Compliance was "discovered" and christened about 20 years ago.1 Because thoughtful physicians have always known that patients may not take medication in the recommended schedule, the "discovery" of noncompliance was not new. What made it important was its formal identification as an important constituent of quantified analyses of therapy. Inadequate compliance could lead to gross distortions in therapeutic evaluation if an efficacious medication was falsely regarded as useless in a patient who had failed to take it.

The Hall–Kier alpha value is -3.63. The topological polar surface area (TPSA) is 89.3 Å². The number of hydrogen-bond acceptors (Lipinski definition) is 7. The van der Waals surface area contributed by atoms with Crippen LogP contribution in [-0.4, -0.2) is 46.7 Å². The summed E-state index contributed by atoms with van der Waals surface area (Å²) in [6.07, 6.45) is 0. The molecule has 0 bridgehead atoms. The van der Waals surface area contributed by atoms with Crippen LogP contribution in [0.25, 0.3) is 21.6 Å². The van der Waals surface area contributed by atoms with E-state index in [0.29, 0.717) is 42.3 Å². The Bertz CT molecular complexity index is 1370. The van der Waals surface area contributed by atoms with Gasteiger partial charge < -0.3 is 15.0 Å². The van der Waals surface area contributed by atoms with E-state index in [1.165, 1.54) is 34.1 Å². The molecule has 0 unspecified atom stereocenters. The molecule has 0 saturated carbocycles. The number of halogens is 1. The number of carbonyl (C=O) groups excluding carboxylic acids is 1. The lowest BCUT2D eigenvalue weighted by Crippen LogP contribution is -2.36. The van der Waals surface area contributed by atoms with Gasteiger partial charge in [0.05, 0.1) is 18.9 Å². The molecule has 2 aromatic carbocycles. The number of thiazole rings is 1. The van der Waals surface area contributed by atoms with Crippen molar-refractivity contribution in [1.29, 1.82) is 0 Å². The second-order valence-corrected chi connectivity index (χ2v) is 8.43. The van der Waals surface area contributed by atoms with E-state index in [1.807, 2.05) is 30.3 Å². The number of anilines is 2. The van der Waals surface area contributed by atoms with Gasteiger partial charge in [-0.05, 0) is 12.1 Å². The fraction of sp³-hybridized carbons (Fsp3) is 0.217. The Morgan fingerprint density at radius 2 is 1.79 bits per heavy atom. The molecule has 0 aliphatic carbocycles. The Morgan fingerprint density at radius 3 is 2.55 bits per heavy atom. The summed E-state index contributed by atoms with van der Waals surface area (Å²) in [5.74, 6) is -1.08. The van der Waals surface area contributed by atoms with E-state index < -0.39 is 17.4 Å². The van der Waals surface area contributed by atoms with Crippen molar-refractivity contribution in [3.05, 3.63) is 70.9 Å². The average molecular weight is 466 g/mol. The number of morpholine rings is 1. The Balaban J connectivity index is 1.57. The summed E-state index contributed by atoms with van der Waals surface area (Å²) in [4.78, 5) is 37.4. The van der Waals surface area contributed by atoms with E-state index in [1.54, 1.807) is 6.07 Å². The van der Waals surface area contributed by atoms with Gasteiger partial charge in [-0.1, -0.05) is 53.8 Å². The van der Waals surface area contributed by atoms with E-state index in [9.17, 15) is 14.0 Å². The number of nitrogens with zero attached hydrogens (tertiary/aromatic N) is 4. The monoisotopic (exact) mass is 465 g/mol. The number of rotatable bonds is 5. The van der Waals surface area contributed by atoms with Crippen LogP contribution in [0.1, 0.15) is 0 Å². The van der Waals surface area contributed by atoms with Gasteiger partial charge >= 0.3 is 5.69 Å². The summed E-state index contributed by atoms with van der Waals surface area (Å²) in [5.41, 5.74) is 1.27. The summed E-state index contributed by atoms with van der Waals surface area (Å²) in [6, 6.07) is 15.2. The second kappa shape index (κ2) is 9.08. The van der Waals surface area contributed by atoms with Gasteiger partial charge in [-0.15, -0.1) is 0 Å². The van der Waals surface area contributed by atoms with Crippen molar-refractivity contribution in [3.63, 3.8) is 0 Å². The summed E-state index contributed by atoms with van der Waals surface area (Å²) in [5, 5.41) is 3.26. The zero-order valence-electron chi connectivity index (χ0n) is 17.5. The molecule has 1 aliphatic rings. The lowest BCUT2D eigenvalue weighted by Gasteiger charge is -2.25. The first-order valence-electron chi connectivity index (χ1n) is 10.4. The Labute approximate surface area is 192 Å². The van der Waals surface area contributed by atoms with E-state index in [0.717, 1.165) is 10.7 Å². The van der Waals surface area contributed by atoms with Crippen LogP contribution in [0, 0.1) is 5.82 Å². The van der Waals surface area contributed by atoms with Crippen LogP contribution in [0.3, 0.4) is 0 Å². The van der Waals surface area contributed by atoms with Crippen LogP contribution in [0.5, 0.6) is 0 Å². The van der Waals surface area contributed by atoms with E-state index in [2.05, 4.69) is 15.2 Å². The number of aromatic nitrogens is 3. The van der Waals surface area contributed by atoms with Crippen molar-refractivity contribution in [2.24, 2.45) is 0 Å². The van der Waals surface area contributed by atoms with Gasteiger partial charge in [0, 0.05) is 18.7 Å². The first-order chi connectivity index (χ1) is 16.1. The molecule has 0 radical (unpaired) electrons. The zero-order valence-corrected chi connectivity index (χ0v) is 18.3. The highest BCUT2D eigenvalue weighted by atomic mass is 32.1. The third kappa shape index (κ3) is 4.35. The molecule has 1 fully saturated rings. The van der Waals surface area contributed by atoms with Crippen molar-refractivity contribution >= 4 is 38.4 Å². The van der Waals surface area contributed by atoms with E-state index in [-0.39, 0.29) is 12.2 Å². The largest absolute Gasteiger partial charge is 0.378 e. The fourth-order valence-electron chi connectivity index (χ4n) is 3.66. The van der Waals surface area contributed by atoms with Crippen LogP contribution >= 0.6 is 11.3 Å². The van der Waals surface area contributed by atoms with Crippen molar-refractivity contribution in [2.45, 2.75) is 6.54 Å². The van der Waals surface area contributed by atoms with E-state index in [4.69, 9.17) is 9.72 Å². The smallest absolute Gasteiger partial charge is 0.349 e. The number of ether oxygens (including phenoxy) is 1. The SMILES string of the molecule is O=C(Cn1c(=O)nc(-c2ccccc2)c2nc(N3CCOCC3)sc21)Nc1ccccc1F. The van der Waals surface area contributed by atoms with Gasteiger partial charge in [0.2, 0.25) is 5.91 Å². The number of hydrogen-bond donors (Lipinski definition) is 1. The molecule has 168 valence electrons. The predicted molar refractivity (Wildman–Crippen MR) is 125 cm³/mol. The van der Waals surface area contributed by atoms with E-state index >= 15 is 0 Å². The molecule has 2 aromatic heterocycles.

See also p 1509.
The name produced by the christening process did not receive universal acclaim. The word compliance may imply obeisance or servility that is an unwelcome concept in an era of heightened concern for increased patient autonomy and reduced physician paternalism. No other single word, however, has been available as a preferred substitute for compliance. Adherence seems too sticky; fidelity has too many other connotations; and maintenance suggests a repair
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